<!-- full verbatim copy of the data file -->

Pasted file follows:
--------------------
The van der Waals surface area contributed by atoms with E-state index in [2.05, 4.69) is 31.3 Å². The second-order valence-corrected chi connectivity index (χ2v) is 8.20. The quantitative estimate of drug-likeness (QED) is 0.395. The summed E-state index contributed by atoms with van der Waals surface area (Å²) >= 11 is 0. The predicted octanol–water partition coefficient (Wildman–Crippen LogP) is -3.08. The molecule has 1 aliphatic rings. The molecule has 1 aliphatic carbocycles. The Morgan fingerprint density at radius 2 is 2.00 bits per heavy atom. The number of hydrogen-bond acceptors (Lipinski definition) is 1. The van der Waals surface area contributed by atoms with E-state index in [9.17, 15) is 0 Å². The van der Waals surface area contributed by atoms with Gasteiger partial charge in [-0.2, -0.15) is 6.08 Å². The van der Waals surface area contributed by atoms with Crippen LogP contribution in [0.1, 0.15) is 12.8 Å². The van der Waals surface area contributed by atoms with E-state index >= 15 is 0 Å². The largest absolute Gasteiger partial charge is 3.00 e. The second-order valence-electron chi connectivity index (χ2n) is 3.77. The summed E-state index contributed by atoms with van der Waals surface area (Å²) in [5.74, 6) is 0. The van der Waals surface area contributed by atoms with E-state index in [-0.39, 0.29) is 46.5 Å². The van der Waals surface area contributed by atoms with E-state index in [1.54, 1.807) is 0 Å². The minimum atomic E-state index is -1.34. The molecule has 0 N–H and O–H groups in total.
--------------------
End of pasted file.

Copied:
The van der Waals surface area contributed by atoms with E-state index in [2.05, 4.69) is 31.3 Å². The second-order valence-corrected chi connectivity index (χ2v) is 8.20. The quantitative estimate of drug-likeness (QED) is 0.395. The summed E-state index contributed by atoms with van der Waals surface area (Å²) >= 11 is 0. The predicted octanol–water partition coefficient (Wildman–Crippen LogP) is -3.08. The molecule has 1 aliphatic rings. The molecule has 1 aliphatic carbocycles. The Morgan fingerprint density at radius 2 is 2.00 bits per heavy atom. The number of hydrogen-bond acceptors (Lipinski definition) is 1. The van der Waals surface area contributed by atoms with E-state index in [9.17, 15) is 0 Å². The van der Waals surface area contributed by atoms with Gasteiger partial charge in [-0.2, -0.15) is 6.08 Å². The van der Waals surface area contributed by atoms with Crippen LogP contribution in [0.1, 0.15) is 12.8 Å². The van der Waals surface area contributed by atoms with E-state index >= 15 is 0 Å². The largest absolute Gasteiger partial charge is 3.00 e. The second-order valence-electron chi connectivity index (χ2n) is 3.77. The summed E-state index contributed by atoms with van der Waals surface area (Å²) in [5.74, 6) is 0. The van der Waals surface area contributed by atoms with E-state index in [-0.39, 0.29) is 46.5 Å². The van der Waals surface area contributed by atoms with E-state index in [1.54, 1.807) is 0 Å². The minimum atomic E-state index is -1.34. The molecule has 0 N–H and O–H groups in total.